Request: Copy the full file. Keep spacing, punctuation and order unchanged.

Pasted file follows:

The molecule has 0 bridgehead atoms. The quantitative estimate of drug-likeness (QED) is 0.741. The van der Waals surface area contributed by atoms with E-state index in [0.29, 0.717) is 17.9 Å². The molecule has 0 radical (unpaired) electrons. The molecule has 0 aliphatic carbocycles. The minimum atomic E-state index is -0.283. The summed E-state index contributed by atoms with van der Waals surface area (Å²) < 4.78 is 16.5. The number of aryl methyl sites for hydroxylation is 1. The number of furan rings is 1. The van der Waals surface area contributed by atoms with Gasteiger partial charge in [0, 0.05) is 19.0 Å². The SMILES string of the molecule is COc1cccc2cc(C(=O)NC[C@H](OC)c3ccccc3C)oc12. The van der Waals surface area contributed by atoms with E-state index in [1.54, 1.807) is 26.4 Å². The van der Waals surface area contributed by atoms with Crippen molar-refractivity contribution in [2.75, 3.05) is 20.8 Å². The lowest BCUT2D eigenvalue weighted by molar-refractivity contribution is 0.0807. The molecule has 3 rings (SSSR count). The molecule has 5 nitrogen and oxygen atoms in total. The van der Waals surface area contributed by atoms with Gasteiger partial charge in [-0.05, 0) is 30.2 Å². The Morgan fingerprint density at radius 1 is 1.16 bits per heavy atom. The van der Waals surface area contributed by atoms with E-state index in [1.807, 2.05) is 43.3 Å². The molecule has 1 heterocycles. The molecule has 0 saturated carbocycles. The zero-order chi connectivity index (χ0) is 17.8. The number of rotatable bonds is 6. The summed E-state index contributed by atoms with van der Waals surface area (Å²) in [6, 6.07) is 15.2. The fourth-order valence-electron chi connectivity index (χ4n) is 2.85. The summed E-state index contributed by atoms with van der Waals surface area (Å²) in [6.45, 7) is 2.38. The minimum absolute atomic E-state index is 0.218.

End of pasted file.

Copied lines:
The molecule has 0 bridgehead atoms. The quantitative estimate of drug-likeness (QED) is 0.741. The van der Waals surface area contributed by atoms with E-state index in [0.29, 0.717) is 17.9 Å². The molecule has 0 radical (unpaired) electrons. The molecule has 0 aliphatic carbocycles. The minimum atomic E-state index is -0.283. The summed E-state index contributed by atoms with van der Waals surface area (Å²) < 4.78 is 16.5. The number of aryl methyl sites for hydroxylation is 1. The number of furan rings is 1. The van der Waals surface area contributed by atoms with Gasteiger partial charge in [0, 0.05) is 19.0 Å². The SMILES string of the molecule is COc1cccc2cc(C(=O)NC[C@H](OC)c3ccccc3C)oc12. The van der Waals surface area contributed by atoms with E-state index in [1.54, 1.807) is 26.4 Å². The van der Waals surface area contributed by atoms with Crippen molar-refractivity contribution in [2.75, 3.05) is 20.8 Å². The lowest BCUT2D eigenvalue weighted by molar-refractivity contribution is 0.0807. The molecule has 3 rings (SSSR count). The molecule has 5 nitrogen and oxygen atoms in total. The van der Waals surface area contributed by atoms with Gasteiger partial charge in [-0.05, 0) is 30.2 Å². The Morgan fingerprint density at radius 1 is 1.16 bits per heavy atom. The van der Waals surface area contributed by atoms with E-state index in [1.807, 2.05) is 43.3 Å². The molecule has 1 heterocycles. The molecule has 0 saturated carbocycles. The zero-order chi connectivity index (χ0) is 17.8. The number of rotatable bonds is 6. The summed E-state index contributed by atoms with van der Waals surface area (Å²) in [6, 6.07) is 15.2. The fourth-order valence-electron chi connectivity index (χ4n) is 2.85. The summed E-state index contributed by atoms with van der Waals surface area (Å²) in [6.45, 7) is 2.38. The minimum absolute atomic E-state index is 0.218.